Correlates between ear postures and emotional reactivity in a wild type mouse species

B. Lecorps, C. Féron

Research output: Contribution to journalArticle (Academic Journal)peer-review

7 Citations (Scopus)


Facial expressions have been extensively used to assess emotions in humans and thus could be extended to other species that also display facial movements. In mice both painful and fearful situations have been associated with particular shifts in facial expressions. Like other species, mice frequently show a great inter-individual variability when exposed to emotional situations, but so far no study has been conducted to investigate if facial expressions are related to these differences. The aim of this study is to explore if mice of wild origin (Mus spicilegus) express different facial expressions when confronted to novelty and to relate these mimics to their emotional reactivity profile. We used individual exploration scores in a novel odour test and in the elevated plus maze test as proxy measures of individual emotional reactivity. Our results showed that exploration scores in both tests were positively correlated, and both were related to the ear postures expressed by the individuals during their first exploration of the novel odour. This single component of facial expression was in fact a good indicator of inter-individual differences expressed in these two different tests suggesting a strong link between this marker and the individual emotional reactivity. These results highlight the great potential of facial expressions to assess emotional states in animals.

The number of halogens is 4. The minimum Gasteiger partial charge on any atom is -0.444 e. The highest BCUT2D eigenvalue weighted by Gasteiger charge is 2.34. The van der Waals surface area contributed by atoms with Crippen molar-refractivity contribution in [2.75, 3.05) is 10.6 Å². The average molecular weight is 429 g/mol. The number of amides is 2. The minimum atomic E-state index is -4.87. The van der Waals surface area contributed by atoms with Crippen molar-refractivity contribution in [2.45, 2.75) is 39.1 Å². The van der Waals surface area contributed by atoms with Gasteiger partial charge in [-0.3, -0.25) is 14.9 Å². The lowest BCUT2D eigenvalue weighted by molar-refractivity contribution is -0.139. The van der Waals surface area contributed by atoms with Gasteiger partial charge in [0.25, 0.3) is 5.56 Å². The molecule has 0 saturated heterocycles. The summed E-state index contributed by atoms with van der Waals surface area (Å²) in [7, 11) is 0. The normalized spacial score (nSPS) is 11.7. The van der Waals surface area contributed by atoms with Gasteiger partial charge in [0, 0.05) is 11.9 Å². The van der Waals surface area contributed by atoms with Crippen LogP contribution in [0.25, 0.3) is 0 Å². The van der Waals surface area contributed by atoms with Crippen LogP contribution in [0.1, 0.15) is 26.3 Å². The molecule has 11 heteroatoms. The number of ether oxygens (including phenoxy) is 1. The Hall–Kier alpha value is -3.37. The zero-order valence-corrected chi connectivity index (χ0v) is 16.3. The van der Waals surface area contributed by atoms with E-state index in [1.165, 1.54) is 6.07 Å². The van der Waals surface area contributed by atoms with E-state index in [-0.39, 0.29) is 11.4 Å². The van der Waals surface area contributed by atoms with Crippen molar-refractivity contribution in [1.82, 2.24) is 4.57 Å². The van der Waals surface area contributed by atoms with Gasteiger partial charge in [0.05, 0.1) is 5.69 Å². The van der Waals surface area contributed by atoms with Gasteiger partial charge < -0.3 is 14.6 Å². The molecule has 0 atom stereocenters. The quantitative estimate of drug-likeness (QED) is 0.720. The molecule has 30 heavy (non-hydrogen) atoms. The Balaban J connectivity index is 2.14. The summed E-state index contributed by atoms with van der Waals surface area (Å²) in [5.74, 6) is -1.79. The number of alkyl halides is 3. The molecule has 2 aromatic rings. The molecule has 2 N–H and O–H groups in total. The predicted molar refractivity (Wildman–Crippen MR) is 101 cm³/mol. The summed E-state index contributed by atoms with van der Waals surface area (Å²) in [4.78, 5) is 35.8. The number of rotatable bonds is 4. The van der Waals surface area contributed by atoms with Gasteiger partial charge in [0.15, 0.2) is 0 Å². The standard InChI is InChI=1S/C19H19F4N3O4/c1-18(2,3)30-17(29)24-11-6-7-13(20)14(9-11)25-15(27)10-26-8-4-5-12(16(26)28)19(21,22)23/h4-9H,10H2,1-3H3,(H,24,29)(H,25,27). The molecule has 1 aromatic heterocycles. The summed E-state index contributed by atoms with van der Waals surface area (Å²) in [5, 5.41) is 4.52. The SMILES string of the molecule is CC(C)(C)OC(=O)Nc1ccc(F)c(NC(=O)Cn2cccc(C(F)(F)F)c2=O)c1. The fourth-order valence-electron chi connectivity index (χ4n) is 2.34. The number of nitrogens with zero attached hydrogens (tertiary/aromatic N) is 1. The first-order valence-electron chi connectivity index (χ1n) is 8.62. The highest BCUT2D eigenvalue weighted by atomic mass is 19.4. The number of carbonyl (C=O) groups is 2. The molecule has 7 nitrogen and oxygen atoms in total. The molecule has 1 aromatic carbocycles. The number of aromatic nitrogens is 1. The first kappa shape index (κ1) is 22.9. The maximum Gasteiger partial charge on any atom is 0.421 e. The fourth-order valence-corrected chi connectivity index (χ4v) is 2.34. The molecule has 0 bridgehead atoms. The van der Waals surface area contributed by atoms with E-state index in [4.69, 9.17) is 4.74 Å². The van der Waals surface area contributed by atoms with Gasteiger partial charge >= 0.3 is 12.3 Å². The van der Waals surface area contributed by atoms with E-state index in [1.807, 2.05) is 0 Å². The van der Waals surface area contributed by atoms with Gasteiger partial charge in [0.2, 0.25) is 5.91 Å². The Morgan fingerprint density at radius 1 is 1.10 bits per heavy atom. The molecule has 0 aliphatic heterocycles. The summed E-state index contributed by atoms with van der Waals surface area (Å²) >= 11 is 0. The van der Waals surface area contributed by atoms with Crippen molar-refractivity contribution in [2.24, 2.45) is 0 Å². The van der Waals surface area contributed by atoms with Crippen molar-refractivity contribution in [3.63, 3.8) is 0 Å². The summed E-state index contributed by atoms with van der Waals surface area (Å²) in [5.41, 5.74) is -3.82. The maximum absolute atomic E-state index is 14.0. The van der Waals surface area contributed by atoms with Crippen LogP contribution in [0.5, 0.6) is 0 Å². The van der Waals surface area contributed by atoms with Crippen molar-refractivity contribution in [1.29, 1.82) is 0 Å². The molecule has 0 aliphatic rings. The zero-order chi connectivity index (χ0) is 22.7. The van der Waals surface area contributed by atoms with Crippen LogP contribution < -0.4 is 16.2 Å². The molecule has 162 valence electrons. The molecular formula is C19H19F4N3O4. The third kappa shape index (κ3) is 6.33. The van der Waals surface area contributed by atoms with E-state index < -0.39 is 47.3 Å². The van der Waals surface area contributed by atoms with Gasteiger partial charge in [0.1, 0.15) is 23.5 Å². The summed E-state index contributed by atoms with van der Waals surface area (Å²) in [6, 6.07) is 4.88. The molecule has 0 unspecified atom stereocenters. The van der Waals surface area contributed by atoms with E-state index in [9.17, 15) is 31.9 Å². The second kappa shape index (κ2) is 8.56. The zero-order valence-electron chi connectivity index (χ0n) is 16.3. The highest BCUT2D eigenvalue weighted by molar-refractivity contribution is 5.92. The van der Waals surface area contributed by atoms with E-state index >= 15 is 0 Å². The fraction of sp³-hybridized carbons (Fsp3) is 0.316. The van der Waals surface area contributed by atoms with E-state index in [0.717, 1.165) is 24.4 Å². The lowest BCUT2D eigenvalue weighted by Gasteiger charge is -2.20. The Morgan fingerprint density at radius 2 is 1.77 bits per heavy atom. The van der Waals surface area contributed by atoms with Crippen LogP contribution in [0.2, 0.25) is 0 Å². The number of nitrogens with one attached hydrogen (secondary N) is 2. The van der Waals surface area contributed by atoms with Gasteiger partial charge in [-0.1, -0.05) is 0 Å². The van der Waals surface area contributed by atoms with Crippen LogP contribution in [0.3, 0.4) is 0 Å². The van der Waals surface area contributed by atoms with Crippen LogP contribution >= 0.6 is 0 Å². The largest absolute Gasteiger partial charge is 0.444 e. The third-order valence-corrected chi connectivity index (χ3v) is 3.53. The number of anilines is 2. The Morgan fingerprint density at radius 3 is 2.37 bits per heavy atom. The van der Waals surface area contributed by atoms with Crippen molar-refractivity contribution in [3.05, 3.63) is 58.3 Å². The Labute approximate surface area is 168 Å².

Original languageUndefined/Unknown
JournalBehavioural Processes
Publication statusPublished - 2015

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